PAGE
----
Government

EC’s EVM ‘Challenge’ Ends up as Just Another Demonstration of the Machines

The two political parties which had earlier registered as ‘challengers’ refused to take part, saying they only wanted to understand the process.

Electronic voting machines (EVMs). Credit: PTI

Electronic voting machines (EVMs). Credit: PTI

New Delhi: With the Communist Party of India (Marxist) and the Nationalist Congress Party, the only two parties which had confirmed their participation for the EVM challenge opting to stay away from trying to hack the electronic voting machines under the rules and regulations of the Election Commission, the exercise ended up being another demonstration of the machines.

The EVM challenge was thrown open to seven national parties and 49 state parties on May 20. By the time the deadline expired at 5 pm on May 26, only two parties, the NCP and the CPI(M), had confirmed their participation for the EVM challenge, according to the Election Commission. The exercise was thought of as a means to address the doubts raised about the vulnerability of EVMs to hacking by as many as 13 political parties in March this year, following the announcement of results to the assembly elections of five states.

But when the day finally arrived for the CPI(M) and NCP to give hacking the EVMs a try, they opted not to. The Left party said it would not like to participate in the challenge, while the NCP too decided to opt out after its representative and MP Vandana Chavan, in a letter to the commission, said that she had sought ballot unit (BU) number, control unit (CU) number, memory number and battery number of the EVM at least four days in advance, but was only provided the BU and CU numbers.

In the letter, the NCP also objected to a “last minute” change whereby they were asked to select an EVM out of the 14 that were brought for the challenge. The party, which raised eight issues in all, insisted that the manner in which the municipal elections were conducted in Maharashtra had made them doubt the reliability of the EVMs.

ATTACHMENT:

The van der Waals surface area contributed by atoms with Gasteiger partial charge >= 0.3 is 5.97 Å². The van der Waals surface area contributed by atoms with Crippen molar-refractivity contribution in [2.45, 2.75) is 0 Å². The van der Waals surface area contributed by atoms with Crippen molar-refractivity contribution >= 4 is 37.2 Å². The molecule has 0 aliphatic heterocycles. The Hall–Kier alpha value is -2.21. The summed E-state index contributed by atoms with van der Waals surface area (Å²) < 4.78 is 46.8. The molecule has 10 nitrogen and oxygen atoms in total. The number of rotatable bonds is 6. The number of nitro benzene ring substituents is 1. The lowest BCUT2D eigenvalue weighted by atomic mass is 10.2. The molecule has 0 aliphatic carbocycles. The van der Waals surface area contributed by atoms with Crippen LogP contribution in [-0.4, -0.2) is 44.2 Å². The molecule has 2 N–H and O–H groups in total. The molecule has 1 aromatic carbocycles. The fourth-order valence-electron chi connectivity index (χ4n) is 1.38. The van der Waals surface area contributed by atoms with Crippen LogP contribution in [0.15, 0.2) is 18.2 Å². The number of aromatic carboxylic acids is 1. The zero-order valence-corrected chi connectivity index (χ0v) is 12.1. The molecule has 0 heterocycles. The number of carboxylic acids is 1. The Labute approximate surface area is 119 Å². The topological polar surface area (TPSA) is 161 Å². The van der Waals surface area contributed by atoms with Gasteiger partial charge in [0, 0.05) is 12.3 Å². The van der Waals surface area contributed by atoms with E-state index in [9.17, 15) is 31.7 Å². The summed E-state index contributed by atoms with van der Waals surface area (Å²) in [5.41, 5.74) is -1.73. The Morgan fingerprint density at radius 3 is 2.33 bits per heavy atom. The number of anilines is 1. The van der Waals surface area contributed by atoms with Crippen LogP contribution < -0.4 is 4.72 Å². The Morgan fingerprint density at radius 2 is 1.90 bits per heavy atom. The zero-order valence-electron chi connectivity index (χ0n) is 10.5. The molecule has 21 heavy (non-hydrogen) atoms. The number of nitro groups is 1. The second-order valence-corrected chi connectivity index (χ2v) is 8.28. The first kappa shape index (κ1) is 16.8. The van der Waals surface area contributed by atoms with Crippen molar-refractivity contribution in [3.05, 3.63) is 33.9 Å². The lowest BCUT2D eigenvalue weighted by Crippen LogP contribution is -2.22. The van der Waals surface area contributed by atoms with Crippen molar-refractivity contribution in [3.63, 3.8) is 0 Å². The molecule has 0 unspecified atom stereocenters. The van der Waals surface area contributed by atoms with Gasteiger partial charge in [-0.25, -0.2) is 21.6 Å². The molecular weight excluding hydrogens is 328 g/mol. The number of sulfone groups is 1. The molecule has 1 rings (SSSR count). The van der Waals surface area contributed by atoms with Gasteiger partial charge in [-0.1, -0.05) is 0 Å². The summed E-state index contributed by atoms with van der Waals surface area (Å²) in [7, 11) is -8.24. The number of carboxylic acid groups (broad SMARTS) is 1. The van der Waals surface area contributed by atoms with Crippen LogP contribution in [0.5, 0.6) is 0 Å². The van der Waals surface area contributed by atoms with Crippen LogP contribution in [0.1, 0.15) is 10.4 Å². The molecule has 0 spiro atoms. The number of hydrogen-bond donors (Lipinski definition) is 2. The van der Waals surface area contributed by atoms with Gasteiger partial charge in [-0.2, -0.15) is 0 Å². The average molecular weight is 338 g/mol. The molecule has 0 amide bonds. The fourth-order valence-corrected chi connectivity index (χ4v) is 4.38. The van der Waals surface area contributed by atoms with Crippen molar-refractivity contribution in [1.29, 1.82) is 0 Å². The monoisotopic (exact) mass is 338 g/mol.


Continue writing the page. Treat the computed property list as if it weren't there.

The Election Commission, later in the day, released a detailed reply to Chavan’s letter which said it was not possible to provide the EVM memory number and battery numbers in advance “as these can be accessed only after opening the EVMs as the machines were brought in sealed from the EVM strong rooms at the district levels and as per the challenge framework, these can be accessed and opened only in the presence of the challenger.”

When the EVM challenge finally began at 10 am on Saturday (June 3), both the parties were, in the words of the chief election commissioner Nasim Zaidi, “only interested in a detailed demonstration of the entire process by the Election Commission’s technical team.”

Following the exercise, he addressed a press conference in which he said, “the CPI(M) team expressed complete satisfaction and suggested that to allay any such doubts commission should hold such demonstrations and awareness sessions with technical community proactively”. He said NCP had treated the day’s proceedings as an “academic exercise”. Zaidi also insisted that with none of the parties being able to hack the EVMs under the specified conditions had once again been proved that the commission’s EVMs were “non-tamperable”.

Zaidi also reiterated that henceforth all the assembly and parliamentary elections will be held using voter verifiable paper audit trail  machines along with the EVMs for ensuring “purity and integrity” of the election process.